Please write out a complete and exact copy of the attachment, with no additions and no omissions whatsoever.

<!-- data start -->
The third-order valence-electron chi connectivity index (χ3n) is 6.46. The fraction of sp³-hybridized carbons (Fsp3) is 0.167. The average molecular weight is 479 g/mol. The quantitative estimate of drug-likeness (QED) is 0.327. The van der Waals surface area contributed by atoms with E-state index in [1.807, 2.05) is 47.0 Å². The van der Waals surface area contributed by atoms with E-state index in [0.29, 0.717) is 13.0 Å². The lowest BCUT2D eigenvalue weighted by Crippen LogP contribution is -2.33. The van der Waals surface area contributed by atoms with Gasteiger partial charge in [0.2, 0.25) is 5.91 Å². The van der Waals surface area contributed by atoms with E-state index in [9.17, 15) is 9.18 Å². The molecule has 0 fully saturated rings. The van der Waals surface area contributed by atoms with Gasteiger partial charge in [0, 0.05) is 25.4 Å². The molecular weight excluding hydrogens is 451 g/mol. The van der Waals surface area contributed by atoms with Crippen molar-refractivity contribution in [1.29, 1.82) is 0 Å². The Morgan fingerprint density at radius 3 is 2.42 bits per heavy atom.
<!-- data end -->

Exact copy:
The third-order valence-electron chi connectivity index (χ3n) is 6.46. The fraction of sp³-hybridized carbons (Fsp3) is 0.167. The average molecular weight is 479 g/mol. The quantitative estimate of drug-likeness (QED) is 0.327. The van der Waals surface area contributed by atoms with E-state index in [1.807, 2.05) is 47.0 Å². The van der Waals surface area contributed by atoms with E-state index in [0.29, 0.717) is 13.0 Å². The lowest BCUT2D eigenvalue weighted by Crippen LogP contribution is -2.33. The van der Waals surface area contributed by atoms with Gasteiger partial charge in [0.2, 0.25) is 5.91 Å². The van der Waals surface area contributed by atoms with E-state index in [9.17, 15) is 9.18 Å². The molecule has 0 fully saturated rings. The van der Waals surface area contributed by atoms with Gasteiger partial charge in [0, 0.05) is 25.4 Å². The molecular weight excluding hydrogens is 451 g/mol. The van der Waals surface area contributed by atoms with Crippen molar-refractivity contribution in [1.29, 1.82) is 0 Å². The Morgan fingerprint density at radius 3 is 2.42 bits per heavy atom.